In their latest adventure in derring-do, a team from the National University of Singapore (NUS) Faculty of Engineering has developed and flown Asia’s first fully solar-powered quadcopter drone. A large framework holds the solar cells, which are the sole means of powering the craft’s four motors. Developers have flown the big square above 10 meters in test flights and achieved controllable flight without the use of batteries.
This is just the latest in a series of aeronautical exploits by NUS students. In late 2015, they unveiled their Frogworks Snowstorm, a 24-rotor person carrier powered by 2.2 kilowatt (2.94 horsepower) motors driving 76-centimeter (30-inch) propellers.
New Asia reported that, “At the London edition of technology event Founders Forum this month, [the Frogworks team] did not imagine that Prince William would end up showing interest in it.” His Royal Highness “spent half an hour sitting in the machine, trying out the controls and talking to the team, according to a post on NUS’ website on Friday (June 17, 2016).”
Frogworks, by the way, is “a design and prototyping studio for green vehicles founded by and for NUS students in the Design-Centric Program (DCP) at the NUS Faculty of Engineering.”
Frogworks Delta Trike
Not willing to simply levitate indoors, an eight-member Frogworks team created the world’s lightest electrically-powered hang-glider trike. Two eight-kilowatt (10.7 horsepower) motors drive pusher propellers. Made of carbon fiber and aluminum, Delta weighs 49 kilograms (107.8 pounds empty. It can manage a 75-kilogram (165-pound) pilot. NUS claims it is “the lightest aircraft in the world that can take off and land with wheels while carrying an adult pilot.”
Their Latest – A Solar-Powered Quadrotor
Most solar-powered aircraft use a battery as a backup power source or to provide sufficient energy to get the vehicle aloft at all. NUS managed to be the first in Asia A team from the National University of Singapore (NUS) has made their quadcopter drone fly on natural sunlight alone.
The big square had flown as high as 10 meters, topping a typical three-story building. Using lightweight carbon fiber material, the team made a frame and a bed for the machine’s 148 individually-characterized silicon solar cells. The whole thing weighs 2.6 kilograms (5.72 pounds) and has a surface area of about four square meters (a little over 43 square feet). The 0.13 pounds per square foot is probably necessary to enable the for
NUS sees their accomplishment as a major aviation feat because “Rotary winged aircraft are significantly less efficient at generating lift compared to their fixed wing counterparts.” Having to lift its own weight throughout 100 percent of its flight regime requires extremely light weight or significant power – or both. NUS has been attempting pure solar flight for the last six years, with a 2012 design gaining only 45 percent of its required flight energy from solar cells and the rest from batteries.
Associate Professor Aaron Danner from the Department of Electrical and Computer Engineering at NUS Faculty of Engineering, who supervised the project, explained “Our aircraft is extremely lightweight for its size, and it can fly as long as there is sunlight, even for hours.” He noted the drone’s ability to land on any flat surface and fly out of ground effect. The drone can be controlled remotely, or programmed to fly autonomously using an on-board GPS system.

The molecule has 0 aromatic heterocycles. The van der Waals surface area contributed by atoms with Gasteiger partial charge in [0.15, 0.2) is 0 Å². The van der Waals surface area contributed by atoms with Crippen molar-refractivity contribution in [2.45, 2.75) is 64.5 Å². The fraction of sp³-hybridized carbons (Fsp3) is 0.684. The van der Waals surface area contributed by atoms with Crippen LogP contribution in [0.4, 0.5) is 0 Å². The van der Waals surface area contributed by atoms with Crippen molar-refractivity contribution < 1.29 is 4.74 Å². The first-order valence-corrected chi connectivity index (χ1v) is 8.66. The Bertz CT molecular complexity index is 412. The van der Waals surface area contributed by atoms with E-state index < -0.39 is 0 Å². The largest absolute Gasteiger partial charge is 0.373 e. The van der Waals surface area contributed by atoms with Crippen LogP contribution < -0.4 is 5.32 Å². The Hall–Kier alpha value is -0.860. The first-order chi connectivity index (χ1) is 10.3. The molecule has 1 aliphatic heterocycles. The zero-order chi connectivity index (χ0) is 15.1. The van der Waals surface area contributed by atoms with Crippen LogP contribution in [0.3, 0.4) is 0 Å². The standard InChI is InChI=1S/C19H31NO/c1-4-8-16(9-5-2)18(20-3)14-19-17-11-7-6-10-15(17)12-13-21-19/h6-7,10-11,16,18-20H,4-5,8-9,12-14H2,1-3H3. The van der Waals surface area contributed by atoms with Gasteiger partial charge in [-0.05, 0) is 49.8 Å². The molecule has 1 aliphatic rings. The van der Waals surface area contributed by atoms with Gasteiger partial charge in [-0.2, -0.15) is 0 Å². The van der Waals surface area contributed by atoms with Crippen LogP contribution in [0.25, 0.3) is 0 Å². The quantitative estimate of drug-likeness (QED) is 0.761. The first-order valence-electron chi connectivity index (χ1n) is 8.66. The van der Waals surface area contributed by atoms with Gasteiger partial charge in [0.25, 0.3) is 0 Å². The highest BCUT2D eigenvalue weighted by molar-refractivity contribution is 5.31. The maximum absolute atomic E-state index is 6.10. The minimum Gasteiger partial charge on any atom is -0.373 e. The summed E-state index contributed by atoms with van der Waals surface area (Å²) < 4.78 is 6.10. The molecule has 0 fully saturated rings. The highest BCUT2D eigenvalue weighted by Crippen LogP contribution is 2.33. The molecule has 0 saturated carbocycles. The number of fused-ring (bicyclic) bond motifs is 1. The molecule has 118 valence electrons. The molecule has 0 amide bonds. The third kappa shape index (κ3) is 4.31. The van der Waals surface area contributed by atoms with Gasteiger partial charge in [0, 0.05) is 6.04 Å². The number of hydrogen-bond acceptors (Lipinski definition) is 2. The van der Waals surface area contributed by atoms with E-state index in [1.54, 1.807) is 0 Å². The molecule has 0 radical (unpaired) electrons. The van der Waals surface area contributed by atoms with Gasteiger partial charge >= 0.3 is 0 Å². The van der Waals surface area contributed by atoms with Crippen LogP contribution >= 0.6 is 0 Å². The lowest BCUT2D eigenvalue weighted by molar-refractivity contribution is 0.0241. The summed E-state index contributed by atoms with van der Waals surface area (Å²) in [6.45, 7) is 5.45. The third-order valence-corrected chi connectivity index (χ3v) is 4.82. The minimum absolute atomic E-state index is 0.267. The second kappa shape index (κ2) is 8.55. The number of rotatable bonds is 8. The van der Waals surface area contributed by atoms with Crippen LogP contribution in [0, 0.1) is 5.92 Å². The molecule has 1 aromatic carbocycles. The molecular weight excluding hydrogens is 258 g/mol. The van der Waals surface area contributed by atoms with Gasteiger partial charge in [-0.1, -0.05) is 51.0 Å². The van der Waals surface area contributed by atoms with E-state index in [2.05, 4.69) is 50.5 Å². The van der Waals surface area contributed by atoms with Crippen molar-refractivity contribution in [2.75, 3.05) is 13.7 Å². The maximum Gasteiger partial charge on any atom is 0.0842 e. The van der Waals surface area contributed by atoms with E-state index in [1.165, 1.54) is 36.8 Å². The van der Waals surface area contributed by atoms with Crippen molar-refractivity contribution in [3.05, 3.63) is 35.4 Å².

In a belt-and-suspenders expansion of the machine’s capabilities, “The aircraft can potentially be used as a ‘flying solar panel’ to provide emergency solar power to disaster areas, as well as for photography, small package delivery, surveillance and inspection. Batteries can be incorporated to power the aircraft when there is no sunlight or for charging to take place during flight to enable operation when it is cloudy or dark. Other hardware such as cameras can also be included for specific applications.”
Obviously, these added capabilities make the solar-powered machine just another quadrotor with solar assistance, but the accomplishment is still noteworthy.
One of the engineering students on the program, Yeo Jun Han said, “We encountered many engineering challenges when building the drone. These included finding an optimal number of solar cells efficient and light enough to power the propulsion system, which in turn has to be light and at the same time able to produce sufficient thrust to lift the aircraft. Other issues we faced included tuning and calibration of flight controls to enhance flight stability, as well as designing a frame that is lightweight yet sufficiently rigid. This has been an excellent learning opportunity for us.”
One supervisor from the IDP program, Brian Shohei, added, “To be able to make something fly under control for a long time is a very complex engineering problem. Our students have attained flight in its purest form, powered by natural sunlight. This is an amazing achievement.”
With commercialization in mind, the team continues to further improve its efficiency. Opportunities for solar cell and other material development are truly only beginning.